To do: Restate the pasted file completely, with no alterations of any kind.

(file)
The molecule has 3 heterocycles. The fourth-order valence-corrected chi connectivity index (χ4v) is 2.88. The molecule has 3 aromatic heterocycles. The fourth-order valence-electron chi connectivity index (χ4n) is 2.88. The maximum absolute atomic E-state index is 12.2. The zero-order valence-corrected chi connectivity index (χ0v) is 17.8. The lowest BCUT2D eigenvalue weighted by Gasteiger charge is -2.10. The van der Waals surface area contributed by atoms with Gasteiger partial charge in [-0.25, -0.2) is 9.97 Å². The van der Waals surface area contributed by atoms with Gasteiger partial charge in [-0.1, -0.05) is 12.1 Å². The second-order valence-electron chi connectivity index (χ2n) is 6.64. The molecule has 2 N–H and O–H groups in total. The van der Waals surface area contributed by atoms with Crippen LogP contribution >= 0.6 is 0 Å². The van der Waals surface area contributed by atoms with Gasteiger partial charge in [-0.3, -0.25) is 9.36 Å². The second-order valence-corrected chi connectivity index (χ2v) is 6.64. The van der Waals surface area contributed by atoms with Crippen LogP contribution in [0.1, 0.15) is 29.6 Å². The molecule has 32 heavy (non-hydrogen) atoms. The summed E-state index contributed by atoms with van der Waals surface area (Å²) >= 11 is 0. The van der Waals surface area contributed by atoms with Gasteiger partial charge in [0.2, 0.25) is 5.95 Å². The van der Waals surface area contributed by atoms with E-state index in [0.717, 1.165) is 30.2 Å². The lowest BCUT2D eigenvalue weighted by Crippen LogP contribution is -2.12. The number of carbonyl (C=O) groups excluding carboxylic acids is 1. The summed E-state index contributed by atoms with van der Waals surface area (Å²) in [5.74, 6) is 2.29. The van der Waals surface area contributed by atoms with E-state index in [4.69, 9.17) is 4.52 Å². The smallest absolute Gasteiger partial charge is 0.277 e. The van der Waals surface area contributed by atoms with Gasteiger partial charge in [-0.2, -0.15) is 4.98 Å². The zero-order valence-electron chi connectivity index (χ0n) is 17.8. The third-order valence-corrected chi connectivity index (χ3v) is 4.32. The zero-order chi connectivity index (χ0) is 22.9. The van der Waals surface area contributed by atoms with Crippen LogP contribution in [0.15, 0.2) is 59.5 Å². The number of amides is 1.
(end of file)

The molecule has 3 heterocycles. The fourth-order valence-corrected chi connectivity index (χ4v) is 2.88. The molecule has 3 aromatic heterocycles. The fourth-order valence-electron chi connectivity index (χ4n) is 2.88. The maximum absolute atomic E-state index is 12.2. The zero-order valence-corrected chi connectivity index (χ0v) is 17.8. The lowest BCUT2D eigenvalue weighted by Gasteiger charge is -2.10. The van der Waals surface area contributed by atoms with Gasteiger partial charge in [-0.25, -0.2) is 9.97 Å². The van der Waals surface area contributed by atoms with Gasteiger partial charge in [-0.1, -0.05) is 12.1 Å². The second-order valence-electron chi connectivity index (χ2n) is 6.64. The molecule has 2 N–H and O–H groups in total. The van der Waals surface area contributed by atoms with Crippen LogP contribution >= 0.6 is 0 Å². The van der Waals surface area contributed by atoms with Gasteiger partial charge in [-0.3, -0.25) is 9.36 Å². The second-order valence-corrected chi connectivity index (χ2v) is 6.64. The van der Waals surface area contributed by atoms with Crippen LogP contribution in [0.1, 0.15) is 29.6 Å². The molecule has 32 heavy (non-hydrogen) atoms. The summed E-state index contributed by atoms with van der Waals surface area (Å²) >= 11 is 0. The van der Waals surface area contributed by atoms with Gasteiger partial charge in [0.2, 0.25) is 5.95 Å². The van der Waals surface area contributed by atoms with E-state index in [0.717, 1.165) is 30.2 Å². The lowest BCUT2D eigenvalue weighted by Crippen LogP contribution is -2.12. The number of carbonyl (C=O) groups excluding carboxylic acids is 1. The summed E-state index contributed by atoms with van der Waals surface area (Å²) in [5.74, 6) is 2.29. The van der Waals surface area contributed by atoms with E-state index in [4.69, 9.17) is 4.52 Å². The smallest absolute Gasteiger partial charge is 0.277 e. The van der Waals surface area contributed by atoms with Gasteiger partial charge in [-0.2, -0.15) is 4.98 Å². The zero-order valence-electron chi connectivity index (χ0n) is 17.8. The third-order valence-corrected chi connectivity index (χ3v) is 4.32. The zero-order chi connectivity index (χ0) is 22.9. The van der Waals surface area contributed by atoms with Crippen LogP contribution in [0.15, 0.2) is 59.5 Å². The number of amides is 1.